Press release

New blood test for early detection of osteoarthritis

A link found between osteoarthritis and glucose based damage to proteins in blood


Some of the greatest concerns when development of arthritis is suspected are: Do I have arthritis? Which type is it? Will it get worse? And is my treatment working?

The answer to all of these questions has become easier through the discovery of increase of a protein crosslink marker in blood during development of arthritis from the earliest stages. The protein crosslink is called “Glucosepane”

In studies led by Dr Naila Rabbani of Warwick Medical School, and Professor Yves Henrotin, Director, Bone and Cartilage Research Unit, University of Liège,Liege, Belgium, and colleagues at the University of Birmingham and University of East Anglia, the researchers discovered the increased release of glucosepane into the blood as osteoarthritis developed. In guinea pigs susceptible to developing osteoarthritis with many similarities to that of osteoarthritis in people, they found a close link between level of glucosepane in the blood and severity of symptoms and damage within the arthritic joint.

These findings transferred well to patients where in blood samples glucosepane increased 38% in early-stage osteoarthritis at diagnosis and 600% in severe osteoarthritis, providing the basis for a very sensitive blood-based test for diagnosis and symptom severity.

Glucosepane is a protein crosslink formed from glucose. It accumulates in the long-lived proteins of the joint with age. When arthritis develops there is increased destruction of joint proteins and “free” glucosepane is released into blood. When combined with measurement of other protein crosslinks and damaged amino acids released into blood using artificial intelligence or AI approaches, blood measurements can diagnose arthritis, identify the type of arthritis, the severity of symptoms and potentially response to treatment.

The test could be available to patients within two years. By diagnosing which type of arthritis a patient will develop at an early-stage will allow for appropriate treatment that will provide the best chance for effective treatment and potential prevention. Glucosepane is a key indicator and development of a simple antibody-based clinical test to measure glucosepane is now likely.

Commenting on the discovery Dr Rabbani said:

Removal of glucosepane from joint proteins and release into blood is part of protein changes occurring very early in arthritis development. So by monitoring these we get a report of very early joint impairment

This is a big step forward with all collaborating team member playing a crucial role.

This study solves some of the key concerns that arthritis patients have and also facilitates the development of improved patient treatment and care

Commenting on the discovery Professor Y Henrotin said:

Today, osteoarthritis diagnosis is based on patient history, clinical examination and X-ray signs. This diagnosis is too late and occurs when irreversible lesions of the joint are present. We need blood-based markers to diagnose osteoarthritis in the early stages, before the appearance of these irreparable damage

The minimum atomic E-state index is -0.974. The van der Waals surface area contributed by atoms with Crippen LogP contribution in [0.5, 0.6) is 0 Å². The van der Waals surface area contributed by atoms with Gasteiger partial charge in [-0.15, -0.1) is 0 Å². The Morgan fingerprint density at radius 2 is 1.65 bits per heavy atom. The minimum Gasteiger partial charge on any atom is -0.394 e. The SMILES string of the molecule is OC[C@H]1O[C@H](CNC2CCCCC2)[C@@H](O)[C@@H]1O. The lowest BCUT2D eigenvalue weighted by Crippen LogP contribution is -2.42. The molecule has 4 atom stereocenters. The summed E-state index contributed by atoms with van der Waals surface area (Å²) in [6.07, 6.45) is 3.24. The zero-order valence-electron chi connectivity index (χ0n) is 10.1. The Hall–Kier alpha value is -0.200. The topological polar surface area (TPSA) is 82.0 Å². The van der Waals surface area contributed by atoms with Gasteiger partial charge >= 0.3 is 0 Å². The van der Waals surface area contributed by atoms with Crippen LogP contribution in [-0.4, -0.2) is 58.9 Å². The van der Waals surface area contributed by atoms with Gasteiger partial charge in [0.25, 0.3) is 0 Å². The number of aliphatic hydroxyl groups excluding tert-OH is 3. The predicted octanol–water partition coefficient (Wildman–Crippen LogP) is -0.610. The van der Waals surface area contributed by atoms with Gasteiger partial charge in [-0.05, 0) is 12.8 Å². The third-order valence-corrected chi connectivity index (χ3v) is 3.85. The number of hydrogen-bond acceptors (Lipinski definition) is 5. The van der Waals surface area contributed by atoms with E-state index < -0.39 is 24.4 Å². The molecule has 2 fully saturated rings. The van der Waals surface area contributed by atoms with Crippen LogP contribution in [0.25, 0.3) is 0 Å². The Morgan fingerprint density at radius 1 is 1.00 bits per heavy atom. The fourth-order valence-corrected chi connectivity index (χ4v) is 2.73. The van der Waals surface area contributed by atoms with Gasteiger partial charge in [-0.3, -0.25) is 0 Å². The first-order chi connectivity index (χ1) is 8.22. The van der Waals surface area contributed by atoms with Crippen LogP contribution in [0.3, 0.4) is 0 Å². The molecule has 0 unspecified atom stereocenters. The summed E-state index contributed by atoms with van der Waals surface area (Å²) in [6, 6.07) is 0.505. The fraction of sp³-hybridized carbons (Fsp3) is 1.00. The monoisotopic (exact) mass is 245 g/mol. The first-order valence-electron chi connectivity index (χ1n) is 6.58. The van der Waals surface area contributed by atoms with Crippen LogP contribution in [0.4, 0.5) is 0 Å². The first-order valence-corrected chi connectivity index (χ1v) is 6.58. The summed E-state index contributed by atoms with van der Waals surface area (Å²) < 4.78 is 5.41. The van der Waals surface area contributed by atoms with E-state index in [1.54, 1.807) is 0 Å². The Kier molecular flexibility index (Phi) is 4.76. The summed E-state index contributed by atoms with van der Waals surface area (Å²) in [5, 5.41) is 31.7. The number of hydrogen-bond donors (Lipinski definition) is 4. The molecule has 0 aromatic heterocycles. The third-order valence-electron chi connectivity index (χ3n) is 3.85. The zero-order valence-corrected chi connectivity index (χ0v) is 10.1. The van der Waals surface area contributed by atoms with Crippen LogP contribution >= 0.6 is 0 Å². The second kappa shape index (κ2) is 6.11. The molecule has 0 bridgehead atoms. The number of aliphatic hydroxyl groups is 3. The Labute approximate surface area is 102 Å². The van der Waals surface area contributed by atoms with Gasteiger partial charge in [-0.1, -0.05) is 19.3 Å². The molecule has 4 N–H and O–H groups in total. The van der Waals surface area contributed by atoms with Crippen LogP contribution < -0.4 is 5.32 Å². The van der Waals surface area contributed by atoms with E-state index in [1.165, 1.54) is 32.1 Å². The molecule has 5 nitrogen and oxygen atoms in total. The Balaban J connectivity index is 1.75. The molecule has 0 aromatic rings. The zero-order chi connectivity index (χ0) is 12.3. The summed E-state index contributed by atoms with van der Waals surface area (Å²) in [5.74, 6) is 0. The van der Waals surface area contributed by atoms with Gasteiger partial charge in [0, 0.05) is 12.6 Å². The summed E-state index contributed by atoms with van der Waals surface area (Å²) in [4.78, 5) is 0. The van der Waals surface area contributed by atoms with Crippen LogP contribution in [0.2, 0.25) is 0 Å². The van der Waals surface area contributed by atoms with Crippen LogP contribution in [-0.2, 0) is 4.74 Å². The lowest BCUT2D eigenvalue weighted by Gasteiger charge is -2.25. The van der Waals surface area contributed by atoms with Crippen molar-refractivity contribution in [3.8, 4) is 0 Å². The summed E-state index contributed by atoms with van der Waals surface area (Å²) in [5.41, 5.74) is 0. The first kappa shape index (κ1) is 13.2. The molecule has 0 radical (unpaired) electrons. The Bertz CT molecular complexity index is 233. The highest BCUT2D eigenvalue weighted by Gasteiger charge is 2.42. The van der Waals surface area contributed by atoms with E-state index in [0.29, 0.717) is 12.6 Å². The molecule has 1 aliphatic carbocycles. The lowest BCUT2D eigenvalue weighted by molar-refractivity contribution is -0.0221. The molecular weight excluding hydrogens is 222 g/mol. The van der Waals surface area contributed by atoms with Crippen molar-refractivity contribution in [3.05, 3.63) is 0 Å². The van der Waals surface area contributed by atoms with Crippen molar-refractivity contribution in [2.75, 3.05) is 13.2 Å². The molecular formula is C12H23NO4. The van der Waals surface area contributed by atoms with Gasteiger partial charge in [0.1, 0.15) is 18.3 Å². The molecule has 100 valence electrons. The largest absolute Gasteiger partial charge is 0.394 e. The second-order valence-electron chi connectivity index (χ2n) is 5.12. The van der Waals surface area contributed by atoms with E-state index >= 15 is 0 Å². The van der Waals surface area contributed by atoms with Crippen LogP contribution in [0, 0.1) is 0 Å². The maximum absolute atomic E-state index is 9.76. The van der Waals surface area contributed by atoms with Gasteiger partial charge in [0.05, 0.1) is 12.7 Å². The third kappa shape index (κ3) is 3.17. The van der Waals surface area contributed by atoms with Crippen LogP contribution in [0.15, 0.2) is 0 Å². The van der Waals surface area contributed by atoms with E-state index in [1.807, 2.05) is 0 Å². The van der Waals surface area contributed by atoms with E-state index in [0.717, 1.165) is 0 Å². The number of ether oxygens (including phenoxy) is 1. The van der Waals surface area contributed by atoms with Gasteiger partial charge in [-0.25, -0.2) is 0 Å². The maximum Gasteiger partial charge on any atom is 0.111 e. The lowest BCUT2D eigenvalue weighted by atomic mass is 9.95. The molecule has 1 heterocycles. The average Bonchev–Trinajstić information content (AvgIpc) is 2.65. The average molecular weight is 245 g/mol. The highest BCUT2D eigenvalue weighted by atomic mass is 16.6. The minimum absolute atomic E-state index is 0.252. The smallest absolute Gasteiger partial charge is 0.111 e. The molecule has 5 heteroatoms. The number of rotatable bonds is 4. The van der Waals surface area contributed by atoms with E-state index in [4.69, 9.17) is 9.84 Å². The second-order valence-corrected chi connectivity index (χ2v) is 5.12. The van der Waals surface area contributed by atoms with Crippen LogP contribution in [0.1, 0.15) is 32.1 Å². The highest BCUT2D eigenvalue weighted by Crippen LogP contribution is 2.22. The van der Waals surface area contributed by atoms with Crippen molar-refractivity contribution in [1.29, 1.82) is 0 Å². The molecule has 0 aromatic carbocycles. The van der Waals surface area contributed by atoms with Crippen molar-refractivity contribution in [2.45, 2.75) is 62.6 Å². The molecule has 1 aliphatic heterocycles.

Today, we lack blood based markers indicating the relative importance of drivers for osteoarthritis development – for example, processes linked to ageing, trauma or abnormal metabolism. Glucosepane could be one such marker that provides for the screening and monitoring patients with osteoarthritis

Artialis Groups SA, a Belgium Biotech www.artialis.com is interested in commercialization of this test.

For further details, contact

Dr Naila Rabbani, University of Warwick
07880850730 or n.rabbani@warwick.ac.uk

Prof. Yves Henrotin, University of Liège Belgium
yves.henrotin@artialis.com

Notes to Editors

Tite: Glycation marker glucosepane increases with the progression of osteoarthritis and correlates with morphological and functional changes of cartilage in vivo,

Published in: Arthritis Research and Therapy.

Authors

  • Catherine Legrand, Bone and Cartilage Research Unit, University of Liège, Belgium
  • Usman Ahmed,,Warwick Systems Biology centre, and Warwick Medical School, University of Warwick, UK
  • Attia Anwar, Warwick Systems Biology centre, and Warwick Medical School, University of Warwick, UK
  • Kashif Rajpoot, School of Computer Science, University of Birmingham, Birmingham, U.K.
  • Sabah Pasha, Warwick Systems Biology centre, and Warwick Medical School, University of Warwick, UK
  • Cécile Lambert, Bone and Cartilage Research Unit, University of Liège, Belgium,
  • Rose K. Davidson, School of Biological Sciences, University of East Anglia, Norwich, UK.
  • Ian M. Clark, School of Biological Sciences, University of East Anglia, Norwich, UK
  • Paul J. Thornalley, Warwick Systems Biology centre, and Warwick Medical School, University of Warwick, UK
  • Yves Henrotin, Bone and Cartilage Research Unit, University of Liège, Belgium and Department of Physical Therapy and Rehabilitation, Princess Paola Hospital, Vivalia, Marche-en-Famenne, Belgium
  • Naila Rabbani, Warwick Systems Biology centre, and Warwick Medical School, University of Warwick, Clinical Sciences Research Laboratories, University Hospital, Coventry; Research Technology Platform–Proteomics, University of Warwick; AGEomics and Systems Biology Research Group, University of Warwick, University Hospital, Coventry

This work received the funding from a legacy gift from Val Smith, a University of Warwick alumna and Benefactor who sadly passed away in 2015 who had met with Dr Rabbani to discuss her research into biomarkers for arthritis.

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